Jeff’s Story

I wish I was a guy with a story. But I can’t really tell a story without telling a story, so here goes.


I think, as with many things in my life, I do what I do because I’m fortunate. I’m truly blessed. When I was younger, I never really had a plan, but somehow seemed to find myself in the most wonderful of circumstances. For example, at the age of 12, I stumbled upon these volumes of books. The backstory is that I grew up with an overprotective mother. I wasn’t allowed to play with the other kids, go camping, take part in sleepovers or be a Boy Scout. I had to get rid of my pent-up energy somehow. (Some of my methods were more embarrassing than others – like practicing karate without ever having had a single class in my life. I remember thinking “I’m Asian. It’s gotta be in my blood.”) Fortunately for me, every summer my mother would take me and my sister to the library (It’s a physical internet for those of you that have never stepped into one.  They have purple dragons! You need to check it out!) My sister and I would compete on who read the most books or better books or something. Usually the bet would fizzle out by the third visit to the library, but we enjoyed going anyhow.

In the summer between my 6th and 7th-grade years, my sister gleefully announced that she would be picking “The Little House on the Prairie” series. She had read “Little Women” the summer before and was therefore well experienced in the ways of reading a serial novel. My sister was disciplined and read her books like clockwork. I, on the other hand, had bounced between sharks, dinosaurs, and the life of Harry Houdini. I was always looking for something different. This particular summer, I wandered into the “adult section”. (Get your mind out of the gutter. It’s “adult” as opposed to children or young adults.) I had read some of my father’s books and figured that anything like it was considered “adult”. What I didn’t know was that these were his college textbooks. I just knew they were special. I was enamored by the weight and the smell of the paper. The books were heavier and seemed so different from the ones they gave us in elementary school. These simple sensations caused me to peruse the inviting pages and chapters. I felt like a spy learning things that no one else in my class knew. In the library, I had hoped to find a book with the same feel and smell as one of my father’s books.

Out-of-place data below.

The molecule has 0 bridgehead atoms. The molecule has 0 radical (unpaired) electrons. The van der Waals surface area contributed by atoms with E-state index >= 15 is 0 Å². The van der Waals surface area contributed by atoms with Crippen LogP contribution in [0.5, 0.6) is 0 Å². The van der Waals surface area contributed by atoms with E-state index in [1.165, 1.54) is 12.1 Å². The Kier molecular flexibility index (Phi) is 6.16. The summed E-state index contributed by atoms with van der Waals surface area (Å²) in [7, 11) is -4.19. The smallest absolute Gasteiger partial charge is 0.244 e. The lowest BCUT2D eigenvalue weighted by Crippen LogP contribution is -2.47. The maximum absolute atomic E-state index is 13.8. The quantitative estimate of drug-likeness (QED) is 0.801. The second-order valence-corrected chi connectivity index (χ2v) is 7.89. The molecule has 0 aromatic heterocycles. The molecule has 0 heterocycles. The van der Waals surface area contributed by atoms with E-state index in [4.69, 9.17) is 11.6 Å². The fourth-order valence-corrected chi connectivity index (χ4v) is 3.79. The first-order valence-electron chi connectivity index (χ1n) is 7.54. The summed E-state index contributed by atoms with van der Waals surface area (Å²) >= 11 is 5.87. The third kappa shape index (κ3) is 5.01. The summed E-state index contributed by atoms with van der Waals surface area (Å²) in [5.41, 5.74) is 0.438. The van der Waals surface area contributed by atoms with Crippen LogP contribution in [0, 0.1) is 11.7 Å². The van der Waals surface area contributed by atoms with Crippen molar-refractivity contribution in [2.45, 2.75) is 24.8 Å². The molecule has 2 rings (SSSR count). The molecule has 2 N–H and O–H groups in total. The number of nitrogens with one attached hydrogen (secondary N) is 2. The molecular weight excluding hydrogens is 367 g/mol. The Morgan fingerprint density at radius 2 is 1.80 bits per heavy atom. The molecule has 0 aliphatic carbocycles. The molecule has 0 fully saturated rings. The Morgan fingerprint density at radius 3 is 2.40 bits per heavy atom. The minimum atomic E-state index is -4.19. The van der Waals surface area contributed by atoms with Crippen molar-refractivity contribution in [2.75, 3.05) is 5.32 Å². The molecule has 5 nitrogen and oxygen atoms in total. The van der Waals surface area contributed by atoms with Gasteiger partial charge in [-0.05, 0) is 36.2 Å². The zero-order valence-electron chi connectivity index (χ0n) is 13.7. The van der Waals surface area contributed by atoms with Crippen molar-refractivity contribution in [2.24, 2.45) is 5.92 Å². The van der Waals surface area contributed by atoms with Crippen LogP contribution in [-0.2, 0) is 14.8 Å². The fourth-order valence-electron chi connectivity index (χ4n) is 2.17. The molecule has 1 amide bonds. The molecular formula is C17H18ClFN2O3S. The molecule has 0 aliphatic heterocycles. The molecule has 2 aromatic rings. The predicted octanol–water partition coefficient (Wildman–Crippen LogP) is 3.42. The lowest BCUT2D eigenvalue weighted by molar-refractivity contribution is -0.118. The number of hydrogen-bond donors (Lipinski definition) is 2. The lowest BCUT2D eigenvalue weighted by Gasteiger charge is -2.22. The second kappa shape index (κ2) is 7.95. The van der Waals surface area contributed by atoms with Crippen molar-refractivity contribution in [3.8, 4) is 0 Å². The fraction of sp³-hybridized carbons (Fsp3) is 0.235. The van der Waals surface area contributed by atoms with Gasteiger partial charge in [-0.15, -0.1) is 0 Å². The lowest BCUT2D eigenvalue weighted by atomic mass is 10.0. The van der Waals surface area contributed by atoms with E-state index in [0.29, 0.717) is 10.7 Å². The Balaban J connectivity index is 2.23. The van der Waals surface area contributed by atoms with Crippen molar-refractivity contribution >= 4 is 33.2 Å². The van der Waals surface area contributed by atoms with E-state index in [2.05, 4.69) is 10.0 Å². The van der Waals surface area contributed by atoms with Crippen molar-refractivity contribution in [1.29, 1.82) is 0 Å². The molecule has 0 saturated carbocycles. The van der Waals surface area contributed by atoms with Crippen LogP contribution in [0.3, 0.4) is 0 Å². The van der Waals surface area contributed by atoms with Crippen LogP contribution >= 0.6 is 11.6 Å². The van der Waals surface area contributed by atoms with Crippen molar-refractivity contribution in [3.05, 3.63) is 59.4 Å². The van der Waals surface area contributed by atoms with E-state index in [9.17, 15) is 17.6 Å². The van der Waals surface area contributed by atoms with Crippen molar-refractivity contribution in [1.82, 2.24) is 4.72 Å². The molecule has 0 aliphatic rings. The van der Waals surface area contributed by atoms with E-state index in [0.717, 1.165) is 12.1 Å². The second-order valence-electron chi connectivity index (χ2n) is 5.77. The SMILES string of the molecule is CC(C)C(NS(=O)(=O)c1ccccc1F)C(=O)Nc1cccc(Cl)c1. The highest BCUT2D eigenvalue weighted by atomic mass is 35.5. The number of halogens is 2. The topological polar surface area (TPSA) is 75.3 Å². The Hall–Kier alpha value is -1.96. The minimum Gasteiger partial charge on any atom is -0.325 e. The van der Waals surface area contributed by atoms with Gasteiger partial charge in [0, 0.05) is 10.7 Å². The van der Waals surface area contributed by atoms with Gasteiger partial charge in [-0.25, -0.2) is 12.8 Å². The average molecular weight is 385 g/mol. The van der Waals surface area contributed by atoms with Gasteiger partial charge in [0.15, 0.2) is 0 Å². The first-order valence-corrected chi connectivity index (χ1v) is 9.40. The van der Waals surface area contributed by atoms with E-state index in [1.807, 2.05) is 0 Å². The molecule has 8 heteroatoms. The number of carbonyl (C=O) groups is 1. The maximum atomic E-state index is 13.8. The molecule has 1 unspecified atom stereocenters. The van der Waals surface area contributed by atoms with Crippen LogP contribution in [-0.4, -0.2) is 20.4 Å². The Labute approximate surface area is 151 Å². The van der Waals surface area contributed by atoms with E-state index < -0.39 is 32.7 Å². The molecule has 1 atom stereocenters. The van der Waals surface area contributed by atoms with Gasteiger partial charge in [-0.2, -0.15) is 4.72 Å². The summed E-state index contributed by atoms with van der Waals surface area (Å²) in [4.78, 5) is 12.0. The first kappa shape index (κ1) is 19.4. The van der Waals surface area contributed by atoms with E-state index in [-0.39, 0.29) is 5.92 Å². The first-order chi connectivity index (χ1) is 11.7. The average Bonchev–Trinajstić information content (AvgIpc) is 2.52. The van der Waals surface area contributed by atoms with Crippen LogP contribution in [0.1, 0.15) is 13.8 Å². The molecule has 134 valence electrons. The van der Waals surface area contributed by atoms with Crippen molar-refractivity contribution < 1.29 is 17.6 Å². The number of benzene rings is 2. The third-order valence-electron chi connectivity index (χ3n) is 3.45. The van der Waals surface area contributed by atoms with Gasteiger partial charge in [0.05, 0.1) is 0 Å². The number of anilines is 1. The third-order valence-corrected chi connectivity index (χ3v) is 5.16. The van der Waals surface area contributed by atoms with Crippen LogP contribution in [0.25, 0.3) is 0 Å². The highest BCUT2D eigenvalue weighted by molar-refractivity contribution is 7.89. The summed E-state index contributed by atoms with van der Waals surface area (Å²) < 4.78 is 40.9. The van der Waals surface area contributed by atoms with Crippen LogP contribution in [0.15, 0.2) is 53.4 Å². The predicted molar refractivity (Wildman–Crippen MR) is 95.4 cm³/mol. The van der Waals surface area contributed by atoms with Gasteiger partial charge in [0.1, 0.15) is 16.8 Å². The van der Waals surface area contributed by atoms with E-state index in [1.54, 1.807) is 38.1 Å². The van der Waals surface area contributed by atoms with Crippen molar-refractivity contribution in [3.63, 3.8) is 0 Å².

I found a set. Seven volumes. It was on the fourth shelf up from the floor, towards the beginning of the bookshelf. The binding spine was a thick black. Each volume was easily at least two inches thick. The front cover was a clear see-through plastic. The back was black and made of a cardboard-like material. Beneath the clear plastic was an Army Green title page that said something like “The Study of Mathematics”. When I turned the title page, I saw what it was. It was a book that taught math. The top of the first page showed the picture of a single pencil and the number 1 next to it. It progressed in number until it reached ten pencils at the bottom. Each successive page was about determining how many pencils were in the picture. Really? This was going to be epic! Awesome! It was going to be so easy! At the end of the summer, I would have bragging rights on reading adult books, seven volumes and each volume was HUGE!! 


Because of the author’s easy teaching style, it was simple to go through all the volumes. No concept was any more difficult than that first page. I had a blast! By the end of the summer, at the age of twelve, I completed all seven volumes. I had fun. It wouldn’t be until quite a number of years later that I would learn that on that summer I had taught myself Differential Calculus.


I lived most of my younger years by the seat of my pants with no real plan. I knew what I didn’t want, but I was never sure about what I wanted. My sister was different. 


My sister was a rock. Always stable. Always focused. Her compass pointed in one direction and it was a true direction. She was close to her religion and her worst swear words were words like “gosh, darn it”. No matter how far I strayed from the fold, she was always there. There are pictures through time (some physical, others memories) where she held my hand and was the rock for me. She would quiet my storm. She was an angel in human form.


Anabel’s Angels is about my personal relationship with my sister. It is this personal relationship which helps to guide and stir the spirit of this organization. It’s in how we treat others, bring joy and laughter and how we endeavor to lift spirits regardless of the odds.


It is therefore not directly of me nor my sister, but of the relationships developed, the paths to fostering those relationships and the results of our actions that make Anabel’s Angels the organization it is and is to become.